Saturday, June 11, 2022

Wayne Newton's The Summer Wind - A Joe Viglione Review Call Me / The More I See You - Chris Montez


Summer Wind Review by Joe Viglione [-] Hear song:
Wayne Newton's Summer Wind album has more pop cachet than many fans of '60s music might want to admit and is a marvelous and fun study for those willing to abandon the notion of his glitzy Las Vegas leanings. Produced by the Trinity Music publishing company, owned by his mentor, Bobby Darin, this fine-sounding album was engineered by eventual MOR production king Brooks Arthur. It was Darin who brought the young singer "Danke Schoen," his breakthrough hit from 1963, and just listen to the opening arrangement to "Summer Wind" -- the melodies to the titles of both songs are as similar as "Moon River" is to "Goldfinger." You could very well mistake this "Summer Wind" for "Danke Schoen" until the vocals kick in. The bid for a follow-up to his 1965 hit "Red Roses for a Blue Lady" didn't quite do it, but this short and sweet album, 11 songs coming in at 20 minutes and 21 seconds, has lots to offer despite the fact it all could have fit on one side of a disc. The Henry Mayer/Johnny Mercer tune "Summer Wind" of course went Top 25 for Frank Sinatra in September of 1966, number one adult contemporary, with pianist Roger Williams also utilizing it as a title track for an LP of his own. It's a perfect vehicle for Newton, as are the other familiar standouts, Nat King Cole's Top Ten nugget from 1963, "Those Lazy-Hazy-Crazy Days of Summer," and the Dean Martin number one hit from July of 1964 that became his signature tune, "Everybody Loves Somebody." The production by T.M. Music is so solid it has to be commended again, great stereo separation and comfortable arrangements creating a pleasant atmosphere for the singer's distinctive voice. Three tunes come from the minds of "Under the Boardwalk" songwriters Ken Young and Artie Resnick and work well in this context while country film actor/singer Stuart Hamblen's "Remember Me, I'm the One Who Loves You" also gets a nice treatment. Newton's voice is so high it has much in common with one of his contemporaries, pop/adult contemporary singer Chris Montez. Montez didn't get as famous as Newton, though he maintained a coolness that eluded Wayne, despite Newton's appearance in a James Bond flick. Summer Wind, however, is cool, and the secret is that the singer doesn't take on Nat King Cole or Dean Martin. He just embraces their material and acts as if he owns it. A surprisingly strong and very well-constructed musical experience definitely worth your time.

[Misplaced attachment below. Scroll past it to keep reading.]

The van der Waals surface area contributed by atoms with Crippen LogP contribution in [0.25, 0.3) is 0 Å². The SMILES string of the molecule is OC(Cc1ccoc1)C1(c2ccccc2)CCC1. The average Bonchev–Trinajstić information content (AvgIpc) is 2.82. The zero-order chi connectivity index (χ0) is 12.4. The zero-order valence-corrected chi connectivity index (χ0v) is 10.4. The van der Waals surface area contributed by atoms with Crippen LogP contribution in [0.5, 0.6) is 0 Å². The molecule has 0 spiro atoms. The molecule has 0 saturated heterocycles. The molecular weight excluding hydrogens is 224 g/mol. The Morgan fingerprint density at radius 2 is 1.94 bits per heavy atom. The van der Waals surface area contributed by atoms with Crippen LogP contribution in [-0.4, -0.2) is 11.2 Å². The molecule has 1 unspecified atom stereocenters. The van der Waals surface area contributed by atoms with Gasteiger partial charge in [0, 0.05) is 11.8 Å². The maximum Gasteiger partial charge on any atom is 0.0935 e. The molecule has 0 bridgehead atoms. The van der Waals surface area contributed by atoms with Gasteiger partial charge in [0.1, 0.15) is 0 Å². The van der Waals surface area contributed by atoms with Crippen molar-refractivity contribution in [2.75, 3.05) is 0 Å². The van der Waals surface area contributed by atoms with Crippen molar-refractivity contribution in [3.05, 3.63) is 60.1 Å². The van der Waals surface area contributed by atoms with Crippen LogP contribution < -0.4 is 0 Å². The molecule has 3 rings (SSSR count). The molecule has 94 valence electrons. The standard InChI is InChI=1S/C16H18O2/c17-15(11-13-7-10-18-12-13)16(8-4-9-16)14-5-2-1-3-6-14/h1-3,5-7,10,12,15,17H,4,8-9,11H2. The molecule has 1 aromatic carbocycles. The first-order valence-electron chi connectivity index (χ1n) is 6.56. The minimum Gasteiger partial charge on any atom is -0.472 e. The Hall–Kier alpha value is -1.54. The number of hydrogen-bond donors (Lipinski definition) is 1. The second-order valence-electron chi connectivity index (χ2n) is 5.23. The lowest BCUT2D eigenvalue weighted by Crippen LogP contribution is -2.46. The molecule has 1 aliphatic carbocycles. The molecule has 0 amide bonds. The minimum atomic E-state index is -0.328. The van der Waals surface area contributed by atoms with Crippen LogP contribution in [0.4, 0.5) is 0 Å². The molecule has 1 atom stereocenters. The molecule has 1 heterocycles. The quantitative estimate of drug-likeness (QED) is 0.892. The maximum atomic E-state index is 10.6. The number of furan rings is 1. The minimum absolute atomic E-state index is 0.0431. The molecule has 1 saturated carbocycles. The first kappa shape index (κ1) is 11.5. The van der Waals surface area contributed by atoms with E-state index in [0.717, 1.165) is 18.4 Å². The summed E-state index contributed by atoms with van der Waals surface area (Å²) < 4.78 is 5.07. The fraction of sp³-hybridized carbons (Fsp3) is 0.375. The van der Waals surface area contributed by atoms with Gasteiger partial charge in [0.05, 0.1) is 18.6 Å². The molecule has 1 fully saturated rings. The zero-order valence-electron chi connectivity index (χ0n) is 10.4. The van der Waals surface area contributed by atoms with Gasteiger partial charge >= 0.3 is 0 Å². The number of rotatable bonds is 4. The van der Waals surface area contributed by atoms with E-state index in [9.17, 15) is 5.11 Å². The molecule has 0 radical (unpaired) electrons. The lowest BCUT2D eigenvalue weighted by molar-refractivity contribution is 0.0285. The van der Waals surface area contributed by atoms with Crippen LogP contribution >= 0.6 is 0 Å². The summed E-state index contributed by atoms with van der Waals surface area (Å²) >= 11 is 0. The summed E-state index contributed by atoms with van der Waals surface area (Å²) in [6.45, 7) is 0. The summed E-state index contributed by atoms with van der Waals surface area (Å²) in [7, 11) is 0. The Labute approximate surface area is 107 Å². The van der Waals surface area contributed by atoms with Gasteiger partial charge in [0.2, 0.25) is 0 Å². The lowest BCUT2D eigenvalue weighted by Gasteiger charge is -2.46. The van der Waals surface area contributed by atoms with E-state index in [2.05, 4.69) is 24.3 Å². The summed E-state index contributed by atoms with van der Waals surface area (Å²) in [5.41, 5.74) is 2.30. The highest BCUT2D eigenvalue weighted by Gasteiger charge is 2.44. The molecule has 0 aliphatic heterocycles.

Hear Terry Logan LIVE performing The Summer Wind
Roger Williams SUMMER WIND

 Chris Montez
The More I See You
Call Me
Hear Chris sing the hit songs LIVE 
Hear full album here including "Sunny"

The More I See You/Call Me Review


by Joe Viglione


Ezekiel Christopher Montanez, aka Chris Montez, hit the Top Five in 1962 with "Let's Dance," a proto-garage rock song which could segue nicely with the Surfaris' "Wipe Out" or the Champs' "Tequila." Four years later, he's pictured with Herb Alpert on the back cover of this album of pretty much standards which yielded three Top 40 hits. It's a delightful, breezy excursion recorded at Gold Star with Larry Levine engineering the Tommy LiPuma/Herb Alpert production work. "Call Me" is pure Tony Hatch, but without Hatch's standard production technique, giving it a much different flavor from his work with Petula Clark. There's a tongue-in-cheek campiness to Montez's Wayne Newton/Neil Sedaka feminine vocal range, a fact that does not escape the Derek Taylor liner notes, which are a bit odd for this pop/middle of the road blend. What is even more odd is that Chris Montez didn't have a huge comeback during the '70s reign of Captain & Tenille, Rita Coolidge, Helen Reddy, Barry Manilow, and other adult contemporary hit artists who followed in his sugary footsteps. There is only one formula at play here, and A&M milks it for all it is worth: It's in Herb Alpert's arranging a rendition of Bruce Channel's 1962 smash "Hey! Baby," and it saturates the cocktail elegance of "One Note Samba." If you can't resist the two big hits, "Call Me" and "The More I See You" (and who could?), the other ten titles will bring you to the lights of Vegas and '60s schmaltz that is simply glorious. Like "The More I See You," the third hit in this set, "There Will Never Be Another You" is from a '40s movie. The former was taken from Betty Grable's Diamond Horseshoe, the latter from Iceberg. But "There Will Never Be Another You," like the version of "Little White Lies," has the same backing vocal sound and tempo of "The More I See You," repeating the arrangement ideas that spawned the initial hits. All of these failed to crack the Top Ten as his first success, "Let's Dance," did, but inevitably they became the music the singer is most identified with. The powers that be did allow Montez one original, "You, I Love You." It's a pleasant album track that flows nicely along with the other tunes. Classic pop.


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